The first ATM cyber-heist in Taiwan's financial history led to more than 80 million NTD being stolen in just five days. An IT security crisis is now upon us. This was the first large-scale financial hacker attack in Taiwan but it won't be the last. iForensics, an established name in the IT forensics industry, sampled the mobile banking apps provided by Taiwan's top 20 banks by capital on Google Play and found that more than 80% of them fell into the "high risk" (Note 1) category for app IT security. Hackers can reach across international borders. How programmers can buld walls to guard against constantly evolving international cyber threats is now a matter of great urgency.
Faced with such IT security threats, how can app developers ensure that the app they publish is secure? How can they protect their company's reputation, interests and users' rights? The following points must be considered:
1. Prevention of reverse-engineering
Can the source code be decompiled? Hackers can decipher the code to expose vulnerabilities for attack. Developers generally use obfuscated code but this only increases the difficulty of reverse-engineering and does not actually prevent it. Obfuscated code therefore does not guarantee the security of the source code in situations requiring a high level of security. Excessive obfuscation can also make the code impossible for the developer to debug.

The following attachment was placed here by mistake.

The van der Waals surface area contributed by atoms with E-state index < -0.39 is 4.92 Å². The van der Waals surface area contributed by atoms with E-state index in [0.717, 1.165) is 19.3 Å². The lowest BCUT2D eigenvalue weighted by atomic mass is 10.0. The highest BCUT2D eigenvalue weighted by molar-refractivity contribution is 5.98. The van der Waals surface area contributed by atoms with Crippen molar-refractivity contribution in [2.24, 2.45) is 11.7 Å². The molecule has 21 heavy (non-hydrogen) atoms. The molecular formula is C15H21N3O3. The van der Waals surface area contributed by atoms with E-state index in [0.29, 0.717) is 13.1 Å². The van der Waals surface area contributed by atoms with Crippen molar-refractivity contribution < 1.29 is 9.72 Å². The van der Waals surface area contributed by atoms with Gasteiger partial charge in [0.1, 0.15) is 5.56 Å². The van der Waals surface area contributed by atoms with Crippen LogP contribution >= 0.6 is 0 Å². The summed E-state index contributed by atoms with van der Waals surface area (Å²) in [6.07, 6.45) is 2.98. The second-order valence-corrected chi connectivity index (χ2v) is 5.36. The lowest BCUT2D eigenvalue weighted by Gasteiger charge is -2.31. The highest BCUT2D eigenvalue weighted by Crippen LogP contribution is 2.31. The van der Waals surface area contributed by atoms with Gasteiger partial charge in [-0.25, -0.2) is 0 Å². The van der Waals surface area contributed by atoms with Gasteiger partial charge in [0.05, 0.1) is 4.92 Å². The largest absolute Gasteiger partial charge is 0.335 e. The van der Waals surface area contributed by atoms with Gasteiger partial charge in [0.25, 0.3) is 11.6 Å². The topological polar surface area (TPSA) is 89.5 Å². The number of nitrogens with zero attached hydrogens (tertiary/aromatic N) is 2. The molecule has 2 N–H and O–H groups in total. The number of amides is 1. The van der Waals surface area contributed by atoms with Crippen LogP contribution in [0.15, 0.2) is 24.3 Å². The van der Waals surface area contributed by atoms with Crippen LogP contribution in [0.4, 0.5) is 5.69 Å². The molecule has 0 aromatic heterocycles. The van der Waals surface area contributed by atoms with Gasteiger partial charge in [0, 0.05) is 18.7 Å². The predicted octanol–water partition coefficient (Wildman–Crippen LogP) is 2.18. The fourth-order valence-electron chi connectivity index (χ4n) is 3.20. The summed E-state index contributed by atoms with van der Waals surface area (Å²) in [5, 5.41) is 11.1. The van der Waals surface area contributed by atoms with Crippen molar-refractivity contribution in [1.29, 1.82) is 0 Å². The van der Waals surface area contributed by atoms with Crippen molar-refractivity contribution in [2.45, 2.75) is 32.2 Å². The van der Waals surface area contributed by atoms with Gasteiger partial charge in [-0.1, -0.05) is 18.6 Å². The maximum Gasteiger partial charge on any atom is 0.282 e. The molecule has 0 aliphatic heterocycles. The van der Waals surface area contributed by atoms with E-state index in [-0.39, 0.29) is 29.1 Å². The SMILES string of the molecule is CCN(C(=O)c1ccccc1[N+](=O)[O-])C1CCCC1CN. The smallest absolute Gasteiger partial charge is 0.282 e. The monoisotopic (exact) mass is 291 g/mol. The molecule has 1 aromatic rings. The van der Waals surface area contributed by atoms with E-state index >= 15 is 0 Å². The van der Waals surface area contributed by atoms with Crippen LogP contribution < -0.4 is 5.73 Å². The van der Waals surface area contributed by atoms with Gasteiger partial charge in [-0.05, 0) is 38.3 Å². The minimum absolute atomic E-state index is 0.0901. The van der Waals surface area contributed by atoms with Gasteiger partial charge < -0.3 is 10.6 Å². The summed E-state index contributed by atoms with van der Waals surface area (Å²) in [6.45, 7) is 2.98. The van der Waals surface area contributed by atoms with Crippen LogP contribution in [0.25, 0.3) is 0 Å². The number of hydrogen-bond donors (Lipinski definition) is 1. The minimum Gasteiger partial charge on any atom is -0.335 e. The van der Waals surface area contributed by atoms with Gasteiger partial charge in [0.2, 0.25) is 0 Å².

The best way is to hollow out the program code so that the raw source code cannot be viewed nor any code added or removed. This does not make it unrecognizable to the developer either.
2. Risk of function calls in debug log
Developers often use debug log functions during debugging. This output debugging information that helps programmers hunt down bugs. When debug log functions are used however the output information should not pose an IT security threat. Outputs that involve sensitive data should be disabled in the official or release version.
3. Encryption of data storage
Users often enter their personal details or other sensitive data while using apps. Such information is usually stored on the mobile phone. If the stored data is not encrypted then they can be stolen by malware and compromised. Apart from encrypting, device binding can also be used to ensure that data stored on the mobile phone can only be used on certain devices and cannot be copied for use on other devices. This keeps the risk of data being compromised to a minimum.
4. Certificate pinning
When the app connects to the server over a HTTPS encrypted connection, it should check the server certificate and use STRICT-HOSTNAME-VERIFIER to verify the host name to ensure that the connected server is a legitimate target server. This prevents the app from connecting to a fake servers set up by hackers to steal sensitive data such as account and password upon connection.
Apart from the four points above, apps should also undergo thorough vulnerability scans before listing. These include: "dynamic code injection", "digital certificate theft", "APK modification/re-packaging", and "remote execution of WebView code." These are necessary to keep the IT security risk of the published app to a minimum. Digicentre provides an app security test service to customers wishing to know if their app is safe. The comprehensive report covers 20 items and apps submitted in a morning will receive their report in the afternoon. The report will also include the counter-measures for each type of threat in order to provide the most comprehensive protection service. Please write to firstname.lastname@example.org and one of our representatives will get into touch with you.